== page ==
This guide offers information and advice if you are moving to Spain.
Click on the different tabs to find out about anything from tax rules and banking to education and cultural highlights.
Moving to Spain
Expats moving to Spain will find a country steeped in a rich and eventful history. The westernmost peninsula of Europe and the landmass closest to Africa has hosted the meeting of some of the world’s largest and most influential civilizations. The Iberian Peninsula has witnessed the rise and fall of the Carthaginians, the Romans, the Moors and the gold-flush empire born of that Christian sailor who in 1492 famously took Europe to the Americas.
The Spanish Miracle of the 70s launched Spain into the modern era. One of the last countries in Europe to see the fall of fascism, Spain has become a resurgent economic force and is now the 8th largest economy in Europe, famous for its fashion, food, architecture, music and arts.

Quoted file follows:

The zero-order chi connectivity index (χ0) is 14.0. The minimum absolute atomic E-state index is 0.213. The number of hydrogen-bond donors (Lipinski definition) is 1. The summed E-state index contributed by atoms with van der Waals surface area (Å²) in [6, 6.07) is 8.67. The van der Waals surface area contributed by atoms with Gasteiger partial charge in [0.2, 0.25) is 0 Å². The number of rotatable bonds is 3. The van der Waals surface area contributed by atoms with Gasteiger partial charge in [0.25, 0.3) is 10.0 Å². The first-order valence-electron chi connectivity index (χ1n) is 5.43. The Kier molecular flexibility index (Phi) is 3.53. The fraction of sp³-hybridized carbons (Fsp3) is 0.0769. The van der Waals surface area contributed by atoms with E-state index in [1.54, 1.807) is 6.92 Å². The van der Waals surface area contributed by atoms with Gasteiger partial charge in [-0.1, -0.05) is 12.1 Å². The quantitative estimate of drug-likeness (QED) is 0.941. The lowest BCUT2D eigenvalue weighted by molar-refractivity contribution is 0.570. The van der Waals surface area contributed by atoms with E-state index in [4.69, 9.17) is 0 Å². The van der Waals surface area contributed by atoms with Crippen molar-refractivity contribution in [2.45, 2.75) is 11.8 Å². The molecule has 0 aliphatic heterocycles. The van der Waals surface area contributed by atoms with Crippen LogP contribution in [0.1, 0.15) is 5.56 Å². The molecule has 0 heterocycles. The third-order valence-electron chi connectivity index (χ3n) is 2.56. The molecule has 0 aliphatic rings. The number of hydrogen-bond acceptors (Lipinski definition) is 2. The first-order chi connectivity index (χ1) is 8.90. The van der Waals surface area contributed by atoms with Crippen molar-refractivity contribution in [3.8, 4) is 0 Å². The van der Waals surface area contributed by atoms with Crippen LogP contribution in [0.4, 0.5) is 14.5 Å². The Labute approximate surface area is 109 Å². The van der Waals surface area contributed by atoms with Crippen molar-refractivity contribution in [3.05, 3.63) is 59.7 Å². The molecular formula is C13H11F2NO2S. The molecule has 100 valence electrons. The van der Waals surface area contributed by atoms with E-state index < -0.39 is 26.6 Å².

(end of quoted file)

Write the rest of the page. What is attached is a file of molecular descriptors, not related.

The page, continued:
While salaries in Spain are low, so is the cost of living. It is the unhurried lifestyle and cheap beachside property which attracts many expats to spend their days on the Spanish coasts. With its vast coastline, Spanish beaches are amongst the most beautiful in the world. It is also the land of opportunity for many South Americans, whose historical colonial connection to Spain means their visa requirements are less stringent.
The most important thing to note when moving to Spain is that you may be subject to a 16% tax on the value of all the goods you are bringing into the country. However, if you move with a Spanish citizen and conduct the whole business in their name, or you are moving to Spain for good, the rules are different. As always, it is worth contacting the local Spanish consulate for paperwork to avoid any potential bureaucratic hiccups. While the removal company will have to deal with much of the bureaucracy on your behalf, it always pays to make sure there are no surprises. Compare movers before hiring as delays and lost goods can occur.
Bringing pets into Spain is a relatively painless experience as long as you follow procedure. First of all, the animal needs a regulation tattoo or microchip. You will also be required to produce a veterinarian certificate detailing the breed, origin, description, identification of owner and rabies compliance.
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